1,491

10.9

731

760

1,321

9.7

April 2019

2,381

17.7

1,202

8.9

599

603

1,179

8.8

May 2019

2,592

19.5

1,369

10.3

671

698

1,223

9.2

*Workforce includes those employed and those looking for work – the unemployed.

For further information:

Contact

Office

Mobile

Gary Morgan:

+61 3 9224 5213

+61 411 129 094

Michele Levine:

+61 3 9224 5215

+61 411 129 093


Unemployment Data Tables

Roy Morgan Research Employment Estimates (2001-2019)

Roy Morgan Research Unemployment & Under-employment Estimates (2007-2019)

Roy Morgan Research vs ABS Employment Estimates (1992-2019)

ABS Employment Estimates (1992-2019)

Roy Morgan Monthly Unemployment - May 2019 - 10.3%

Roy Morgan Quarterly Unemployment - March quarter 2019 - 9.9%

ROY MORGAN MEASURES REAL UNEMPLOYMENT IN AUSTRALIA
NOT THE ‘PERCEPTION’ OF UNEMPLOYMENT – JUNE 8, 2012

http://www.roymorgan.com/~/media/Files/Papers/2012/20120603.pdf

The Roy Morgan Unemployment estimate is obtained by surveying an Australia-wide cross section by face-to-face interviews. A person is classified as unemployed if they are looking for work, no matter when.

The results are not seasonally adjusted and provide an accurate measure of monthly unemployment estimates in Australia.

The Australian Bureau of Statistics Unemployment estimates are obtained by mostly telephone interviews. Households selected for the ABS Survey are interviewed each month for eight months, with one-eighth of the sample being replaced each month. The first interview is conducted face-to-face. Subsequent interviews are then conducted by telephone.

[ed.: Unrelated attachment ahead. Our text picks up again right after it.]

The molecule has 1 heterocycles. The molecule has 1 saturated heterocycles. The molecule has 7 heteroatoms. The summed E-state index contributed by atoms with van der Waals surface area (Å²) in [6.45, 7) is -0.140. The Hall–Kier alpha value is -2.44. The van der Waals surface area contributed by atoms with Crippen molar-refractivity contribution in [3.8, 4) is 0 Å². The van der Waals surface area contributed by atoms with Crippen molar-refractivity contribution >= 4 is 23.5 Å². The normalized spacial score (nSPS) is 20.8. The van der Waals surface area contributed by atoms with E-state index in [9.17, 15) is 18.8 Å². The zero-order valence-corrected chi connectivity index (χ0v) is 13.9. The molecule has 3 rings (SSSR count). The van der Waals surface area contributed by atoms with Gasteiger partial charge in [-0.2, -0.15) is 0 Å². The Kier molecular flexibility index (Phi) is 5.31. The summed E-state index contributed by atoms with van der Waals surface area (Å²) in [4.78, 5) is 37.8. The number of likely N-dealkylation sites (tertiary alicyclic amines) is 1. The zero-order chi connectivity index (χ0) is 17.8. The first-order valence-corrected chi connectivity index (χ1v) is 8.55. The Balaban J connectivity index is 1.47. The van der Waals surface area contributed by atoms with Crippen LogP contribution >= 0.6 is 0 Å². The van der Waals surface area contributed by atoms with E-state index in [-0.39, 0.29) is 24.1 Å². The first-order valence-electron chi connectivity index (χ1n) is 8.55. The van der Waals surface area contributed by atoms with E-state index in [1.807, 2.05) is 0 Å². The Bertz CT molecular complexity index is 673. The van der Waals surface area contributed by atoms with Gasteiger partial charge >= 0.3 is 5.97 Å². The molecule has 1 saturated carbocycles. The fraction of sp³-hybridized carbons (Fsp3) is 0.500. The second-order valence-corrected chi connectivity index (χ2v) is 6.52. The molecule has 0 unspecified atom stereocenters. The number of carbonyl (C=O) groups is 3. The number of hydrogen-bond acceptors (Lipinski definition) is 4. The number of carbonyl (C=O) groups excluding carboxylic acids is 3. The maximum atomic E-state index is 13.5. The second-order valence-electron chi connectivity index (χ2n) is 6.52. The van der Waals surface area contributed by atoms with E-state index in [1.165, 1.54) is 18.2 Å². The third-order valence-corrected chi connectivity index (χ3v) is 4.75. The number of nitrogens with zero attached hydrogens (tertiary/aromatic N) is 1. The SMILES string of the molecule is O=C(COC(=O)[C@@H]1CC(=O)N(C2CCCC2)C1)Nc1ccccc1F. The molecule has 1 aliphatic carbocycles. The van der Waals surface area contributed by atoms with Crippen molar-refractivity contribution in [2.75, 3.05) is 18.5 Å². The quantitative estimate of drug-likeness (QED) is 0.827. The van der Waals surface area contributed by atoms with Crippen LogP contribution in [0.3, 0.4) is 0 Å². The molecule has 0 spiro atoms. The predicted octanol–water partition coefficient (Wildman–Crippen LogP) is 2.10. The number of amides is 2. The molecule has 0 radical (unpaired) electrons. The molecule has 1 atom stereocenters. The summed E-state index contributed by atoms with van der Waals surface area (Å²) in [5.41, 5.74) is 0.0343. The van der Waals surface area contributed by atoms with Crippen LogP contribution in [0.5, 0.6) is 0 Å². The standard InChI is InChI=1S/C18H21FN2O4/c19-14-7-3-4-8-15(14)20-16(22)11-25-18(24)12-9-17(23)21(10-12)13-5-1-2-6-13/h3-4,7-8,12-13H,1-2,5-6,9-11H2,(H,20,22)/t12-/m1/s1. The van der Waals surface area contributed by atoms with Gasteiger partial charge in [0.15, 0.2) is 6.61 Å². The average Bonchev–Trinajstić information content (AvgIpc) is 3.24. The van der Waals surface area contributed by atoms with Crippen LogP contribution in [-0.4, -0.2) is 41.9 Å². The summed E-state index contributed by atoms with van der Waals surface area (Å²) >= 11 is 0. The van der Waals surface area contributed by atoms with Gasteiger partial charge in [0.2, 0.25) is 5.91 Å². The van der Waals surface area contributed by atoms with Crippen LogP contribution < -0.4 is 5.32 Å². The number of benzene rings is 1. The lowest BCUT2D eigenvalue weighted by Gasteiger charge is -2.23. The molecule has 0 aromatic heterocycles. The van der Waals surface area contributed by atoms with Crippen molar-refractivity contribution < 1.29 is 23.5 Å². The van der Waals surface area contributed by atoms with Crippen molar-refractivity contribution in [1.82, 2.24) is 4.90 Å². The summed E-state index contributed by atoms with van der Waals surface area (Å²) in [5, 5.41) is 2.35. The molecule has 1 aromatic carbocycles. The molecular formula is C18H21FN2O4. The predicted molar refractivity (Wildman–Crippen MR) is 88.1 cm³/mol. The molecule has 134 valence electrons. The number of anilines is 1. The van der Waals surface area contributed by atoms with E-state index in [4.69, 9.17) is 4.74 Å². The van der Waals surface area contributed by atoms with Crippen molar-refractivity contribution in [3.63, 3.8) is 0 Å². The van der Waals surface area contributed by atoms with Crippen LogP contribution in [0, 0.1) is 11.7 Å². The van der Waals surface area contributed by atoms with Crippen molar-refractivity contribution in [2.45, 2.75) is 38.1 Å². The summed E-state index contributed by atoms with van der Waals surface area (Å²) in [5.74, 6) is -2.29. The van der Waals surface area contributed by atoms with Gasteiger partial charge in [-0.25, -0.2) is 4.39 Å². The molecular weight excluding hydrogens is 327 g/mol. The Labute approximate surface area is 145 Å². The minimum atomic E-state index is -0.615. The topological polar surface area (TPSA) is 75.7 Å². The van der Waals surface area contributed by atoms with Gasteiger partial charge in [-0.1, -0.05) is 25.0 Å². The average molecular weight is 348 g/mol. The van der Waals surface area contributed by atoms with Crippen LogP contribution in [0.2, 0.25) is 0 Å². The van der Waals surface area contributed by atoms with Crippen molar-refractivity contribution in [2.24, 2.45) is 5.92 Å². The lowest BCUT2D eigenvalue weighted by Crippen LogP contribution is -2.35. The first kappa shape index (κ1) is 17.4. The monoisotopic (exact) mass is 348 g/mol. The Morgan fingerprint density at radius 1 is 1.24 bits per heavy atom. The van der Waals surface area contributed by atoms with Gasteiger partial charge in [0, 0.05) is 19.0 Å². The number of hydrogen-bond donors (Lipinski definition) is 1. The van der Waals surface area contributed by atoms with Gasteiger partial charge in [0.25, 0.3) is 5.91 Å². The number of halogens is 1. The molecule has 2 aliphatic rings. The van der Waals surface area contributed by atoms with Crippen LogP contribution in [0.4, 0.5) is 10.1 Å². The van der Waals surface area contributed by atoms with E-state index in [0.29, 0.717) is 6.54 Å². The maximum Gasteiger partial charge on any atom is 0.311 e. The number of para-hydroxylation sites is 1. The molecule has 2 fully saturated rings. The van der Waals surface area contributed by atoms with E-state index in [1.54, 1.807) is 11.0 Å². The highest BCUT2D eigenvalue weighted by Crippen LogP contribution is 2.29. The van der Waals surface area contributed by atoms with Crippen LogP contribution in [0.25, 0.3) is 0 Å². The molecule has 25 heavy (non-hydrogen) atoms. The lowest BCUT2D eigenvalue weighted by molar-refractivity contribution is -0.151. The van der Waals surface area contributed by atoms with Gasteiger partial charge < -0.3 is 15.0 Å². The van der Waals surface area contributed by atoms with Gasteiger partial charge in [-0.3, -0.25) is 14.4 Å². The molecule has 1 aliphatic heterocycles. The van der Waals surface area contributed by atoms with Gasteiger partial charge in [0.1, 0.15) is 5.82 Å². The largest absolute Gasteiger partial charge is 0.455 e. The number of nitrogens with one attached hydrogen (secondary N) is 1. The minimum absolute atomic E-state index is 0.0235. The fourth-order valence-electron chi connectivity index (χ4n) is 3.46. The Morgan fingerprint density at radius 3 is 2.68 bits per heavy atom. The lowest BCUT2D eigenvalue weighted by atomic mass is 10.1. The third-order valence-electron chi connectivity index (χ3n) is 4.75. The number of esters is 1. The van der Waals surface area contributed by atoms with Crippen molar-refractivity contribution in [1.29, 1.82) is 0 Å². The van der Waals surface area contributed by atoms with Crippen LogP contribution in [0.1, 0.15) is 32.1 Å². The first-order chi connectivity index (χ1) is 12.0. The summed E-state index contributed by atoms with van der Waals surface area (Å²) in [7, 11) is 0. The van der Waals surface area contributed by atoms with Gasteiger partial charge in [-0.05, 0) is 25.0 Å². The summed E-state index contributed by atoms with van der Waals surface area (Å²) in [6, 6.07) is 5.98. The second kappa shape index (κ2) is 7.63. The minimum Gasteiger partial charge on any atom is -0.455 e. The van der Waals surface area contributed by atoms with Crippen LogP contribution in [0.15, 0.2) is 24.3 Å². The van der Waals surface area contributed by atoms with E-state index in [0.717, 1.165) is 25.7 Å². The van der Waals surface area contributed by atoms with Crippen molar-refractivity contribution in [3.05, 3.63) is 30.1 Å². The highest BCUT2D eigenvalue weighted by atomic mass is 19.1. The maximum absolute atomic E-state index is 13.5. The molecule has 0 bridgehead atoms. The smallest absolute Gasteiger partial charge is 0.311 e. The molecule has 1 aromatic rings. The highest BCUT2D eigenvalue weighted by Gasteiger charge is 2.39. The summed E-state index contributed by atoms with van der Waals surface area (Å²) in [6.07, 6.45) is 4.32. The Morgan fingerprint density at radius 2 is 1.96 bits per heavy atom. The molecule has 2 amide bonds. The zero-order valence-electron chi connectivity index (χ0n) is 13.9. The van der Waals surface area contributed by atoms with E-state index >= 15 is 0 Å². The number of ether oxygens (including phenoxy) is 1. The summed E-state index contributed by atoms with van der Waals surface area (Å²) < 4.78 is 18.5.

The ABS classifies a person as unemployed if, when surveyed, they have been actively looking for work in the four weeks up to the end of the reference week and if they were available for work in the reference week.

The Australian Bureau of Statistics Unemployment estimates are also seasonally adjusted.

For these reasons the Australian Bureau of Statistics Unemployment estimates are different from the Roy Morgan Unemployment estimate. Gary Morgan's concerns regarding the ABS Unemployment estimate is clearly outlined in his letter to the Australian Financial Review, which was not published.

Margin of Error

The margin of error to be allowed for in any estimate depends mainly on the number of interviews on which it is based. The following table gives indications of the likely range within which estimates would be 95% likely to fall, expressed as the number of percentage points above or below the actual estimate. The figures are approximate and for general guidance only, and assume a simple random sample. Allowance for design effects (such as stratification and weighting) should be made as appropriate.

Sample Size

% Estimate

 

40%-60%

25% or 75%

10% or 90%

5% or 95%

5,000

±1.4

±1.2

±0.8

±0.6

10,000

±1.0

±0.9

±0.6

±0.4

20,000

±0.7

±0.6

±0.4

±0.3

50,000

±0.4

±0.4

±0.3

±0.2


For comments or more information please contact:
Roy Morgan - Enquiries
Office: +61 (03) 9224 5309
askroymorgan@roymorgan.com